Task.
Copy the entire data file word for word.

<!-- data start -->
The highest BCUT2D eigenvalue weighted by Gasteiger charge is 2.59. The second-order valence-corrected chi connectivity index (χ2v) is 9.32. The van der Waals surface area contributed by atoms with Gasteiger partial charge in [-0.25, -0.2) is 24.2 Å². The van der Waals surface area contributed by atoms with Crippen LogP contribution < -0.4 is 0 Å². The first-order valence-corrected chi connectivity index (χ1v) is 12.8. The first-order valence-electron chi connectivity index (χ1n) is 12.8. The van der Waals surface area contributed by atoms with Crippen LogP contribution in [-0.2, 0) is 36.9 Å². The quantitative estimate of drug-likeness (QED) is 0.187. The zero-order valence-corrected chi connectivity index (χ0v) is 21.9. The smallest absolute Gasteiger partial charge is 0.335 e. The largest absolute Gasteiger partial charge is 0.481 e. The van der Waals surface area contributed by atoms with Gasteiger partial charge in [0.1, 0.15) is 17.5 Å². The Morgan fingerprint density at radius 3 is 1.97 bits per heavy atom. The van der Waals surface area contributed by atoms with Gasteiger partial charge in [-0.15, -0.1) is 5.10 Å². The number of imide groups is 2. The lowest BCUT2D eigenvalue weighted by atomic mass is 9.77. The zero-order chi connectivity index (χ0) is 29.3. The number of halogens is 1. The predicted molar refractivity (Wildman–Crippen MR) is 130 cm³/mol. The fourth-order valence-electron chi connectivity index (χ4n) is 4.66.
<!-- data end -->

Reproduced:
The highest BCUT2D eigenvalue weighted by Gasteiger charge is 2.59. The second-order valence-corrected chi connectivity index (χ2v) is 9.32. The van der Waals surface area contributed by atoms with Gasteiger partial charge in [-0.25, -0.2) is 24.2 Å². The van der Waals surface area contributed by atoms with Crippen LogP contribution < -0.4 is 0 Å². The first-order valence-corrected chi connectivity index (χ1v) is 12.8. The first-order valence-electron chi connectivity index (χ1n) is 12.8. The van der Waals surface area contributed by atoms with Crippen LogP contribution in [-0.2, 0) is 36.9 Å². The quantitative estimate of drug-likeness (QED) is 0.187. The zero-order valence-corrected chi connectivity index (χ0v) is 21.9. The smallest absolute Gasteiger partial charge is 0.335 e. The largest absolute Gasteiger partial charge is 0.481 e. The van der Waals surface area contributed by atoms with Gasteiger partial charge in [0.1, 0.15) is 17.5 Å². The Morgan fingerprint density at radius 3 is 1.97 bits per heavy atom. The van der Waals surface area contributed by atoms with Gasteiger partial charge in [-0.15, -0.1) is 5.10 Å². The number of imide groups is 2. The lowest BCUT2D eigenvalue weighted by atomic mass is 9.77. The zero-order chi connectivity index (χ0) is 29.3. The number of halogens is 1. The predicted molar refractivity (Wildman–Crippen MR) is 130 cm³/mol. The fourth-order valence-electron chi connectivity index (χ4n) is 4.66.